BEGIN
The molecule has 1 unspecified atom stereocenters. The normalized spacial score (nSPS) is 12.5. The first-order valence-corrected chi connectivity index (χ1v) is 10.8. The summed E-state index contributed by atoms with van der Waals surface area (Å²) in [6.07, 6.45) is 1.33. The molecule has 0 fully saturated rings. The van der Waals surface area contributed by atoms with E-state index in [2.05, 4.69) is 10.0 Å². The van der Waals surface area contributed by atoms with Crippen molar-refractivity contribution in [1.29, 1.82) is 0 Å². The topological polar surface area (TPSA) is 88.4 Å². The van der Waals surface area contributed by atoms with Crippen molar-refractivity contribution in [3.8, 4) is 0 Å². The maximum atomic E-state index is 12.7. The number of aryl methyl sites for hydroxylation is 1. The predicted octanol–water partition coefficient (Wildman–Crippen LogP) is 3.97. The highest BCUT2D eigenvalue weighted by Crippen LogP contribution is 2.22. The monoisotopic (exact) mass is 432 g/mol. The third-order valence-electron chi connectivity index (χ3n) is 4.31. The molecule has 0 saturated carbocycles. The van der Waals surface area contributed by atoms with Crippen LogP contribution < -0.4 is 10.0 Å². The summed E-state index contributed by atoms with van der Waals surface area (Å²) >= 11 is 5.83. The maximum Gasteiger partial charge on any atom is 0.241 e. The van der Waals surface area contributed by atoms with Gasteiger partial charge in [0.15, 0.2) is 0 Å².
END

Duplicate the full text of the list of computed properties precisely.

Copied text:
The molecule has 1 unspecified atom stereocenters. The normalized spacial score (nSPS) is 12.5. The first-order valence-corrected chi connectivity index (χ1v) is 10.8. The summed E-state index contributed by atoms with van der Waals surface area (Å²) in [6.07, 6.45) is 1.33. The molecule has 0 fully saturated rings. The van der Waals surface area contributed by atoms with E-state index in [2.05, 4.69) is 10.0 Å². The van der Waals surface area contributed by atoms with Crippen molar-refractivity contribution in [1.29, 1.82) is 0 Å². The topological polar surface area (TPSA) is 88.4 Å². The van der Waals surface area contributed by atoms with Crippen molar-refractivity contribution in [3.8, 4) is 0 Å². The maximum atomic E-state index is 12.7. The number of aryl methyl sites for hydroxylation is 1. The predicted octanol–water partition coefficient (Wildman–Crippen LogP) is 3.97. The highest BCUT2D eigenvalue weighted by Crippen LogP contribution is 2.22. The monoisotopic (exact) mass is 432 g/mol. The third-order valence-electron chi connectivity index (χ3n) is 4.31. The molecule has 0 saturated carbocycles. The van der Waals surface area contributed by atoms with Crippen LogP contribution < -0.4 is 10.0 Å². The summed E-state index contributed by atoms with van der Waals surface area (Å²) >= 11 is 5.83. The maximum Gasteiger partial charge on any atom is 0.241 e. The van der Waals surface area contributed by atoms with Gasteiger partial charge in [0.15, 0.2) is 0 Å².